Claims by the tobacco industry that heated tobacco products (HTPs) are safer than conventional cigarettes are not supported by the industry’s own data and are likely to be misunderstood by consumers, according to research published in a special issue of Tobacco Control.
The issue was assembled by Stanton A. Glantz, PhD, director of the UCSF Center for Tobacco Control Research and Education.
HTPs are aggressively promoted by the tobacco industry as less harmful than cigarettes because they heat tobacco rather than burn it to generate the aerosol that delivers nicotine to users’ lungs. The industry argument is that because HTPs do not set the tobacco on fire, they release lower levels of harmful chemicals and so cause less disease than conventional cigarettes.
The papers, published October 23, 2018, represent the first comprehensive collection of industry-independent peer-reviewed analyses of HTPs.
Many of the papers focus on IQOS, an HTP sold by Philip Morris International (PMI) in 30 countries including Canada, Israel, Italy and Japan. The U.S. Food and Drug Administration (FDA) has not yet approved IQOS for sale in the United States. In the issue’s introductory overview, Glantz noted that eight papers use data provided by PMI in its pending application to the FDA, while 12 provide independent assessments of IQOS and other HTPs, including their political and policy implications.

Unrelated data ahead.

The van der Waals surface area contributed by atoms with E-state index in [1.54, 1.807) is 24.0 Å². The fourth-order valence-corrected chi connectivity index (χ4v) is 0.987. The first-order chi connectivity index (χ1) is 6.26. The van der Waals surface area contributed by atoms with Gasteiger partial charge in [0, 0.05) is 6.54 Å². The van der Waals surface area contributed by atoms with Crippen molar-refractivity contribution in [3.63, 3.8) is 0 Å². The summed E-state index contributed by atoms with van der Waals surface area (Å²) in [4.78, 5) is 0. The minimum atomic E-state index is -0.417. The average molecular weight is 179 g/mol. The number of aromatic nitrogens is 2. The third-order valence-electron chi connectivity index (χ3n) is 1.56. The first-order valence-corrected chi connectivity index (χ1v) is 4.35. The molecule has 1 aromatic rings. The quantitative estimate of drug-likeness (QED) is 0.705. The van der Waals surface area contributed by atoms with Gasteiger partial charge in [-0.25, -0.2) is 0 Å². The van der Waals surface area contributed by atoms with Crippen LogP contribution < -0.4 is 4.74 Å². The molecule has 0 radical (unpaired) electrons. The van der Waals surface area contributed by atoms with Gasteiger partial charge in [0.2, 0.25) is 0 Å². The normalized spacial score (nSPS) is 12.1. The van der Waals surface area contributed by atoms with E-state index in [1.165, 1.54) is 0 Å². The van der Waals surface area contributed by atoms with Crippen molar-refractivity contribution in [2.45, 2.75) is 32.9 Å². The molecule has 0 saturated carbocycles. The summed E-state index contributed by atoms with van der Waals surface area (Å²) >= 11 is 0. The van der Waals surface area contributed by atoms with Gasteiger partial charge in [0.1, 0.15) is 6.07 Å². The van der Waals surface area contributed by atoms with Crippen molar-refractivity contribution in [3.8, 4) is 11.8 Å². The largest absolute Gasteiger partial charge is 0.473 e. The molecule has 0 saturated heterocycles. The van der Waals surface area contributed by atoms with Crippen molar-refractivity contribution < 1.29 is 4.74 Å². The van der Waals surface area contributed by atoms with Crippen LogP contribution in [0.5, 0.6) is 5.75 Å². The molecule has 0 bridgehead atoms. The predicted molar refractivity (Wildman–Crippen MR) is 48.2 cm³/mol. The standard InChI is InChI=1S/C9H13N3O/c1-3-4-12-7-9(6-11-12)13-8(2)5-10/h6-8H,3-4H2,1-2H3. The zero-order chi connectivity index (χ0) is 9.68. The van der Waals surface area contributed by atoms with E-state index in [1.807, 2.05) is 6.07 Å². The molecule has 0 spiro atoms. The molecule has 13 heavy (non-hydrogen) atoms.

“Until now, most of the published research on HTPs had been done by tobacco companies,” said Glantz. “We’ve seen this charade from Big Tobacco before, going back to the 1960s, and the goal is always the same: to convince governments and the public that a new tobacco product is ‘safer,’ ‘cleaner’ or ‘less harmful’ than existing tobacco products. But in paper after paper, the scientists writing in this issue demonstrate that the health and other claims made for IQOS and other HTPs are false and misleading.”
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UCSF scientists contributed to 14 of the 22 papers. Among them are: